Nicene and Post-Nicene Fathers: Series II/Volume V/Letters/To the Church at Nicomedia
Letter XIII.—To the Church at Nicomedia.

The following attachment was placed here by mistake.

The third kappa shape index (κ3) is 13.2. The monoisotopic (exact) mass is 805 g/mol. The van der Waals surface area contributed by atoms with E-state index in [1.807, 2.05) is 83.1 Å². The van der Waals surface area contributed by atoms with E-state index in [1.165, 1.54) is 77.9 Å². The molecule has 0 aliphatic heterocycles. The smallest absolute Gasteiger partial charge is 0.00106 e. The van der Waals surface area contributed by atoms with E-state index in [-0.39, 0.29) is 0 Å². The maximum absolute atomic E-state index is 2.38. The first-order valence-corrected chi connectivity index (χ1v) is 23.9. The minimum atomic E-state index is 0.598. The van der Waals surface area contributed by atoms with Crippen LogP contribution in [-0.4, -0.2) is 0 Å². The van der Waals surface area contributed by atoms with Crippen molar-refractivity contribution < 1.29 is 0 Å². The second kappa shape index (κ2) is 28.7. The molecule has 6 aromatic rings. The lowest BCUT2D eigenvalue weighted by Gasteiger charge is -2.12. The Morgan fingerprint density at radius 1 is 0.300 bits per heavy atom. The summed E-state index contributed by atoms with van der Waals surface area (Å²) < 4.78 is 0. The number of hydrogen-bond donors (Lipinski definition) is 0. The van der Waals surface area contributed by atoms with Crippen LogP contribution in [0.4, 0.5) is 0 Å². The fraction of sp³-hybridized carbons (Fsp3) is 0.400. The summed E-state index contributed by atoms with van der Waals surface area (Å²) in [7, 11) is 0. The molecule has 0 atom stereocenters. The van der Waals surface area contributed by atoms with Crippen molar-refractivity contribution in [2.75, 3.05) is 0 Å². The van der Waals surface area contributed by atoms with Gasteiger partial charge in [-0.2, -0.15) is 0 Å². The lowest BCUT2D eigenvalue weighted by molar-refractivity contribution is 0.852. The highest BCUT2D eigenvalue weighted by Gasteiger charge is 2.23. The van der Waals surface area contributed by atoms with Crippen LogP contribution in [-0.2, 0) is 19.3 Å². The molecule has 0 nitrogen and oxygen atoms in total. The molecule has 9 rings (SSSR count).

May the Father of mercies and the God of all comfort, Who disposeth all things in wisdom for the best, visit you by His own grace, and comfort you by Himself, working in you that which is well-pleasing to Him, and may the grace of our Lord Jesus Christ come upon you, and the fellowship of the Holy Spirit, that ye may have healing of all tribulation and affliction, and advance towards all good, for the perfecting of the Church, for the edification of your souls, and to the praise of the glory of His name. But in making here a defence of ourselves before your charity, we would say that we were not neglectful to render an account of the charge entrusted to us, either in time past, or since the departure hence of Patricius of blessed memory; but we insist that there were many troubles in our Church, and the decay of our bodily powers was great, increasing, as was natural, with advancing years; and great also was the remissness of your Excellency towards us, inasmuch as no word ever came by letter to induce us to undertake the task, nor was any connection kept up between your Church and ourselves, although Euphrasius, your Bishop of blessed memory, had in all holiness bound together our Humility to himself and to you with love, as with chains. But even though the debt of love has not been satisfied before, either by our taking charge of you, or your Piety’s encouragement of us, now at any rate we pray to God, taking your prayer to God as an ally to our own desire, that we may with all speed possible visit you, and be comforted along with you, and along with you show diligence, as the Lord may direct us; so as to discover a means of rectifying the disorders which have already found place, and of securing safety for the future, so that you may no longer be distracted by this discord, one withdrawing himself from the Church in one direction, another in another, and be thereby exposed as a laughing-stock to the Devil, whose desire and business it is (in direct contrariety to the Divine will) that no one should be saved, or come to the knowledge of the truth. For how do you think, brethren, that we were afflicted upon hearing from those who reported to us your state, that there was no return to better things; but that the resolution of those who had once swerved aside is ever carried along in the same course; and—as water from a conduit often overflows the neighbouring bank, and streaming off sideways, flows away, and unless the leak is stopped, it is almost impossible to recall it to its channel, when the submerged ground has been hollowed out in accordance with the course of the stream,—even so the course of those who have left the Church, when it has once through personal motives deflected from the straight and right faith, has sunk deep in the rut of habit, and does not easily return to the grace it once had. For which cause your affairs demand a wise and strong administrator, who is skilled to guide such wayward tempers aright, so as to be able to recall to its pristine beauty the disorderly circuit of this stream, that the corn-fields of your piety may once again flourish abundantly, watered by the irrigating stream of peace. For this reason great diligence and fervent desire on the part of you all is needed for this matter, that such an one may be appointed your President by the Holy Spirit, who will have a single eye to the things of God alone, not turning his glance this way or that to any of those things that men strive after. For for this cause I think that the ancient law gave the Levite no share in the general inheritance of the land; that he might have God alone for the portion of his possession, and might always be engaged about the possession in himself, with no eye to any material object.